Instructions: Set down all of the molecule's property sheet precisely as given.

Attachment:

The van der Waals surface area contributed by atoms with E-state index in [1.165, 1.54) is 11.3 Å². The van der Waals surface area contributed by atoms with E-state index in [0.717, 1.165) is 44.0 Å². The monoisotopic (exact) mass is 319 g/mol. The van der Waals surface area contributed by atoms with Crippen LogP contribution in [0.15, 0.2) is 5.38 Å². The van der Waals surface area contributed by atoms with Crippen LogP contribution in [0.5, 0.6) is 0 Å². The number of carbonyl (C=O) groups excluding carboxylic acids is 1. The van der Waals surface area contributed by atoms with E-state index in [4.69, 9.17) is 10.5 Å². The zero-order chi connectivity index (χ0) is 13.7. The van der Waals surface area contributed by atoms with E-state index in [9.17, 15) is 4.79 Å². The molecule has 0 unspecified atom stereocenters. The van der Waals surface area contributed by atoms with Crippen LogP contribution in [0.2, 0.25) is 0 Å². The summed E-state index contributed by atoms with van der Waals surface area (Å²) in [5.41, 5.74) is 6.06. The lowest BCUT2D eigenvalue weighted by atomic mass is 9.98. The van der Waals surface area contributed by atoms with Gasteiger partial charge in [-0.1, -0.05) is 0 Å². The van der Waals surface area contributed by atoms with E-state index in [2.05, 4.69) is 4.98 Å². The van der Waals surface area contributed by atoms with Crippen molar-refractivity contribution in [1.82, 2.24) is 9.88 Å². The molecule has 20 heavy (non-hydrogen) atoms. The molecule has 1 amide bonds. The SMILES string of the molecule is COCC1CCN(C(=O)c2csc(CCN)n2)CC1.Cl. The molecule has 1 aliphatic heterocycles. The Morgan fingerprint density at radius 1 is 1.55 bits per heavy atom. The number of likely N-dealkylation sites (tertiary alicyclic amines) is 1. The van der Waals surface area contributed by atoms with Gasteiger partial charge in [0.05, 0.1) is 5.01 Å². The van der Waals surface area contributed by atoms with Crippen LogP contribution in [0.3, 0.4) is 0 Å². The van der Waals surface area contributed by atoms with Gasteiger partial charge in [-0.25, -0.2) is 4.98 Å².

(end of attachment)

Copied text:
The van der Waals surface area contributed by atoms with E-state index in [1.165, 1.54) is 11.3 Å². The van der Waals surface area contributed by atoms with E-state index in [0.717, 1.165) is 44.0 Å². The monoisotopic (exact) mass is 319 g/mol. The van der Waals surface area contributed by atoms with Crippen LogP contribution in [0.15, 0.2) is 5.38 Å². The van der Waals surface area contributed by atoms with Crippen LogP contribution in [0.5, 0.6) is 0 Å². The number of carbonyl (C=O) groups excluding carboxylic acids is 1. The van der Waals surface area contributed by atoms with E-state index in [4.69, 9.17) is 10.5 Å². The zero-order chi connectivity index (χ0) is 13.7. The van der Waals surface area contributed by atoms with E-state index in [9.17, 15) is 4.79 Å². The molecule has 0 unspecified atom stereocenters. The van der Waals surface area contributed by atoms with Crippen LogP contribution in [0.2, 0.25) is 0 Å². The summed E-state index contributed by atoms with van der Waals surface area (Å²) in [5.41, 5.74) is 6.06. The lowest BCUT2D eigenvalue weighted by atomic mass is 9.98. The van der Waals surface area contributed by atoms with Gasteiger partial charge in [-0.1, -0.05) is 0 Å². The van der Waals surface area contributed by atoms with E-state index in [2.05, 4.69) is 4.98 Å². The van der Waals surface area contributed by atoms with Crippen molar-refractivity contribution in [1.82, 2.24) is 9.88 Å². The molecule has 20 heavy (non-hydrogen) atoms. The molecule has 1 amide bonds. The SMILES string of the molecule is COCC1CCN(C(=O)c2csc(CCN)n2)CC1.Cl. The molecule has 1 aliphatic heterocycles. The Morgan fingerprint density at radius 1 is 1.55 bits per heavy atom. The number of likely N-dealkylation sites (tertiary alicyclic amines) is 1. The van der Waals surface area contributed by atoms with Gasteiger partial charge in [0.05, 0.1) is 5.01 Å². The van der Waals surface area contributed by atoms with Crippen LogP contribution in [0.3, 0.4) is 0 Å². The van der Waals surface area contributed by atoms with Gasteiger partial charge in [-0.25, -0.2) is 4.98 Å².